Susan Harris v. Thomas L. Harris – social security does not automatically reduce alimony – Susan and Thomas married in 1979 and divorced in 2011 when Leon was 61 and Susan 60. Leon agreed to pay $2,755 per month to Susan as periodic alimony. The Property Settlement Agreement did not address any contingency with respect to the alimony other than that it would end at Susan’s remarriage or death. After the divorce, when Susan became eligible for Social Security, she filed for and obtained derivative Social Security retirement benefits in the amount of $1,035 per month, based on Leon’s income. In 2015, Susan filed a complaint to review the health provision of the Property Settlement Agreement. Leon filed a counterclaim to reduce his alimony payments in light of the fact that Susan had begun drawing Social Security benefits based on his earnings record. Leon maintained that he should be required to pay Susan only an additional $1,720 per month, since she was already drawing $1,035 per month from Social Security. The trial court modified the PSA by lowering Leon’s alimony payments from $2,755 to $1,720 a month. Susan appealed. The Court of Appeals affirmed the trial court’s decision, holding that a material change in circumstances need not be shown and assessing all costs of the appeal to Susan. The MSSC granted cert. and reverses and remands. “Social Security benefits derived from the other spouse’s income do not constitute a special circumstance triggering an automatic reduction in alimony. When a spouse receives Social Security benefits derived from the other spouse’s income, the trial court must weigh all the circumstances of both parties and find that an unforseen material change in circumstances occurred to modify alimony.” “To the extent that Spalding states otherwise, it is overruled.” The court reverses and remands for “the trial court to perform the proper analysis in light of our clarification that no automatic reduction in alimony is triggered by Social Security benefits derived from the alimony-paying spouse’s income. To be clear, the instant holding separates Social Security benefits that affect alimony from Social Security benefits that affect child support, and the caselaw regarding Social Security benefits that affect child support is not changed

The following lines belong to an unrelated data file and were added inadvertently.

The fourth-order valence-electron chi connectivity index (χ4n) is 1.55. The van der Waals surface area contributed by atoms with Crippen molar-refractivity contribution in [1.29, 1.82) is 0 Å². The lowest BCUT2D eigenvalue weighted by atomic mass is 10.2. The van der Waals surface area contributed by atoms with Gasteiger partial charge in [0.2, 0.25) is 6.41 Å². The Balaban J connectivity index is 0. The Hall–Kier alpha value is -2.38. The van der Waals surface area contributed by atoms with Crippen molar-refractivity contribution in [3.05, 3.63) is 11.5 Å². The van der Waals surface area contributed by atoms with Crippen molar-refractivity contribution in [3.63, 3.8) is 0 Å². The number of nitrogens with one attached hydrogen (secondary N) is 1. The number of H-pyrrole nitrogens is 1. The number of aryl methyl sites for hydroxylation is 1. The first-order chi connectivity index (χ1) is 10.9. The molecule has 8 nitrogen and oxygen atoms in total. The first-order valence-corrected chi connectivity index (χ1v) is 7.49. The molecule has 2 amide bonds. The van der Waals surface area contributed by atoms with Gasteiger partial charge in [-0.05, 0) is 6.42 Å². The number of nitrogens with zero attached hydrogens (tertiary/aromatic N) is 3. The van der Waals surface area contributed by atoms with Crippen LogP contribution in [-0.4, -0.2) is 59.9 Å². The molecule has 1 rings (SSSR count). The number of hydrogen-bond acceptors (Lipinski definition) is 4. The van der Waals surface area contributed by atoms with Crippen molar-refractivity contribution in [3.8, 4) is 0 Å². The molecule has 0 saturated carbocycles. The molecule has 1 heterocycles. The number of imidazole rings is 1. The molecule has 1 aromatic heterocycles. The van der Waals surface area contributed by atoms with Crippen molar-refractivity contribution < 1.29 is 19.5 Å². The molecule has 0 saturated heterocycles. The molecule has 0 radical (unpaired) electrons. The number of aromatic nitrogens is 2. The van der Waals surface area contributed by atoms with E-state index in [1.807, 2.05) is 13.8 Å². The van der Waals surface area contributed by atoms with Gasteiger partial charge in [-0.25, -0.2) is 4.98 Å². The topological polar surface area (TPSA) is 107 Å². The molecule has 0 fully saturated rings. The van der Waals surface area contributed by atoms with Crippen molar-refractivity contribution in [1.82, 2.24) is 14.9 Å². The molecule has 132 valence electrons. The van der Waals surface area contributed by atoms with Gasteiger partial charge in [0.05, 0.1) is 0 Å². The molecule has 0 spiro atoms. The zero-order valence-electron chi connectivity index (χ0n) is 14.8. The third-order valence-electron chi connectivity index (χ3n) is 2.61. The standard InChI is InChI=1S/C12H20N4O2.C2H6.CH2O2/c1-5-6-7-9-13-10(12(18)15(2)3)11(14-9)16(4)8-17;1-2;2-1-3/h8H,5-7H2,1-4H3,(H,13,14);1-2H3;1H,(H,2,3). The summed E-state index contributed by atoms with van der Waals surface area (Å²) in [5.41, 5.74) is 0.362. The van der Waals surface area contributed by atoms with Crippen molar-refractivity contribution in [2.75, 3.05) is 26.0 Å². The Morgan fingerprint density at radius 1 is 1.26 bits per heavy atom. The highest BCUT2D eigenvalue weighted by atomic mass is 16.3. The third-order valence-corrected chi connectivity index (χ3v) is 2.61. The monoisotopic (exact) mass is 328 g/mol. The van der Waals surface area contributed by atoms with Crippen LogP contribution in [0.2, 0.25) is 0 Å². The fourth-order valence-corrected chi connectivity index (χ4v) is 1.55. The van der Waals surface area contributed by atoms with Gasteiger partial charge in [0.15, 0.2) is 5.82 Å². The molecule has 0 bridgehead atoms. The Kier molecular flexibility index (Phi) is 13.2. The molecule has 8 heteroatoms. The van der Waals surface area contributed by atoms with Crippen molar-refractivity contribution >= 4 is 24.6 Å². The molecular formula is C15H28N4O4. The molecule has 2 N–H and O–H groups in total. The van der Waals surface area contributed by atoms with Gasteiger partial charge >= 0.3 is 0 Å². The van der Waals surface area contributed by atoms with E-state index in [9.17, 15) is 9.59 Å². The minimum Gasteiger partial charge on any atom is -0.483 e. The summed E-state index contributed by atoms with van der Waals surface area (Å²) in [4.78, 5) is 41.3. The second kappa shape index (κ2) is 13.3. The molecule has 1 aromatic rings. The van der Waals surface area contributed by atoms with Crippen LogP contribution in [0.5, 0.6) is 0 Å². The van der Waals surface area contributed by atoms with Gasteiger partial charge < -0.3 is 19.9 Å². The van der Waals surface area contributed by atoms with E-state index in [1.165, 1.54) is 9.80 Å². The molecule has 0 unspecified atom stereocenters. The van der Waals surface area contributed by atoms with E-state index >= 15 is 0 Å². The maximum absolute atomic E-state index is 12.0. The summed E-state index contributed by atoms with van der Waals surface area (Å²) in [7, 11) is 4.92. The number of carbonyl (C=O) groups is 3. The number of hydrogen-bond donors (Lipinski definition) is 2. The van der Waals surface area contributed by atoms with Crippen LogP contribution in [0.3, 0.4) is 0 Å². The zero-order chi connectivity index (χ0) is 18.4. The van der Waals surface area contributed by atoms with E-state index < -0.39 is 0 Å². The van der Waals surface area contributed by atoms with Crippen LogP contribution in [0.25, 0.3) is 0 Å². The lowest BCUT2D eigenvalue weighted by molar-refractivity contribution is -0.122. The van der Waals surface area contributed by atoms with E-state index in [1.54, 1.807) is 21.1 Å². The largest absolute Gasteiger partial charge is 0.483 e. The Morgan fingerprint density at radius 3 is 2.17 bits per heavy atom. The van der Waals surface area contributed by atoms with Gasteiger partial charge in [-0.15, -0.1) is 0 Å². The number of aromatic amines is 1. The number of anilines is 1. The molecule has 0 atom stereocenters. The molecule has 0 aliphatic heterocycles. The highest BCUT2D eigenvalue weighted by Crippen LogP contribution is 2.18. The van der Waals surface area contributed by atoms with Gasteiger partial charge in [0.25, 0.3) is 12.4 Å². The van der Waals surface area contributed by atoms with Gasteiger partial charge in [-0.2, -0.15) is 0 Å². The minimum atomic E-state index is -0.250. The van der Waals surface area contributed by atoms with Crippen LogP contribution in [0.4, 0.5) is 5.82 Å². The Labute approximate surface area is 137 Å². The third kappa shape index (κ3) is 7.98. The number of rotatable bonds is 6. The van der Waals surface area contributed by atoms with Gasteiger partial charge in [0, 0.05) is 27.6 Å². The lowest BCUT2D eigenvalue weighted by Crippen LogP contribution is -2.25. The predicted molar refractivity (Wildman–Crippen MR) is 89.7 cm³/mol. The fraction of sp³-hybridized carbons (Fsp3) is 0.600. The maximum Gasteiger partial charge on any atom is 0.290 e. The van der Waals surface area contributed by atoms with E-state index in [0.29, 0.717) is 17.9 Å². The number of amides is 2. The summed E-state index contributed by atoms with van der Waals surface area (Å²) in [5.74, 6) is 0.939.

by this holding.”